By Faraz Shauketaly
Hot on the heels of the furore over revelations that Lanka Indian Oil Company (LIOC) is to receive a Rs 393 million tax refund of monies already paid to the Inland Revenue, deep unhappiness over the restructuring of the BOI and the slow progress that Sri Lanka’s premier investment agency is making in terms of facilitating new investments, its Chief, Jayampathy Bandaranayake is said to have tendered his resignation.
Usually impeccable sources revealed that the resignation is yet to be accepted by the Minister of Economic Development, Basil Rajapaksa. It is expected that Bandaranayake will remain within his position until the end of March whilst the government persuades a new entrant to take over the reins. It is understood that the Treasury Secretary’s implicit concurrence is being awaited on the new appointment. Numerous telephone calls, SMS messages and an e-mail to the BOI has not elicited any official response.
Last week the beleaguered BOI Chief sent an e-mail assuring us that a response would be made in terms of the revelations that LIOC would receive a refund of Rs 393 million in taxes that the Indian led petroleum company had already paid.
Government ministers have expressed unhappiness that the BOI has failed to perform in spite of the Mahinda Chinthanaya assurances. The President has set up the necessary institutional and legal framework to facilitate decisions to be made within three months on all investment proposals. (Page 93 of the Mahinda Chinthanaya). However, the past year has seen remarkable delays with the only saving grace coming in the form of the Shangri La investment which in any event did not come within the purview of the BOI but under the Strategic Development Act.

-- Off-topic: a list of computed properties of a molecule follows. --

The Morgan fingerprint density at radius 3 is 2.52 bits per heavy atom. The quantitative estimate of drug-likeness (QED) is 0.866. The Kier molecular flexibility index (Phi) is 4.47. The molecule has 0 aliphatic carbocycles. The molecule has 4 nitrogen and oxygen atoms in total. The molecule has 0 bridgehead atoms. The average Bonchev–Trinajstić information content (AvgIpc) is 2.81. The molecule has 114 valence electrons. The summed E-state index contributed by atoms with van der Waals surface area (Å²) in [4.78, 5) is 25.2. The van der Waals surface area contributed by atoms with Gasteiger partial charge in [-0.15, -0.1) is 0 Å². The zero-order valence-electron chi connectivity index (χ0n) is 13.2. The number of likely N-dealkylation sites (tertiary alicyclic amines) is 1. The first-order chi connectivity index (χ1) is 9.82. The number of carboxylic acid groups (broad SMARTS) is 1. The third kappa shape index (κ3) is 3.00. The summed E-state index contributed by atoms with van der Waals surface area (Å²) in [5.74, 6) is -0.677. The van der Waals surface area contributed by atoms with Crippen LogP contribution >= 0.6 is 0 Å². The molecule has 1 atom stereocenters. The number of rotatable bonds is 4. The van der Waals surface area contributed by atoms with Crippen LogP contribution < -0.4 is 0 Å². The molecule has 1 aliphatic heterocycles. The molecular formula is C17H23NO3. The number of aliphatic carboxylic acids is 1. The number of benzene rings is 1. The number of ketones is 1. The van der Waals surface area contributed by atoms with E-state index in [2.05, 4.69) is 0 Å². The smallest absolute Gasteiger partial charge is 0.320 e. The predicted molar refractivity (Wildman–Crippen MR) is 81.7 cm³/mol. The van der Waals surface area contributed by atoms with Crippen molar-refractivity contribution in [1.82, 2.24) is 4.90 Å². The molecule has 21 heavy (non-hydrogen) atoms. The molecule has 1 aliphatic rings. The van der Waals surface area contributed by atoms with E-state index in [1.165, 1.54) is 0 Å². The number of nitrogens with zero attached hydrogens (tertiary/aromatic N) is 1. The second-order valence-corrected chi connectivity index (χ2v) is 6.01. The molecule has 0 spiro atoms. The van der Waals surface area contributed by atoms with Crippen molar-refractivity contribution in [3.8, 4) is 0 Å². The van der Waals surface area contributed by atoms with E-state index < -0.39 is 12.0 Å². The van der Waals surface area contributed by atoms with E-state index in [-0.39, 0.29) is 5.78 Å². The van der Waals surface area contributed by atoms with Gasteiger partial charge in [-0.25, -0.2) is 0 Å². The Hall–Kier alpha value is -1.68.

The Board of Investment Sri Lanka, has a special unit dealing with PR and media requirements. However over the past week we have been unable to elicit a response from them: either on the information received that the BOI Chairman has tendered or is intending to tender his resignation and to our 10 Questions in connection with the LIOC tax refund matter.
Attempts to reach other departments of the BOI like Promotion and Monitoring were also unsuccessful. The BOI telephone operator informed all callers that due to the “restructuring” the telephone lines were not fully functional. Some senior personnel at BOI were also up in arms that appropriate office space had not been allocated precluding them from carrying out their duties. One managerial level employee told The Sunday Leader that never since its inception have the staff at the BOI been so “listless” and “demotivated” as they were now.
Staff who protested last week at the way in which the restructuring process was being carried out did not place the blame entirely on the BOI Board – they said that the Ministry Secretary too should take some of the responsibility for the lack of inclusive planning.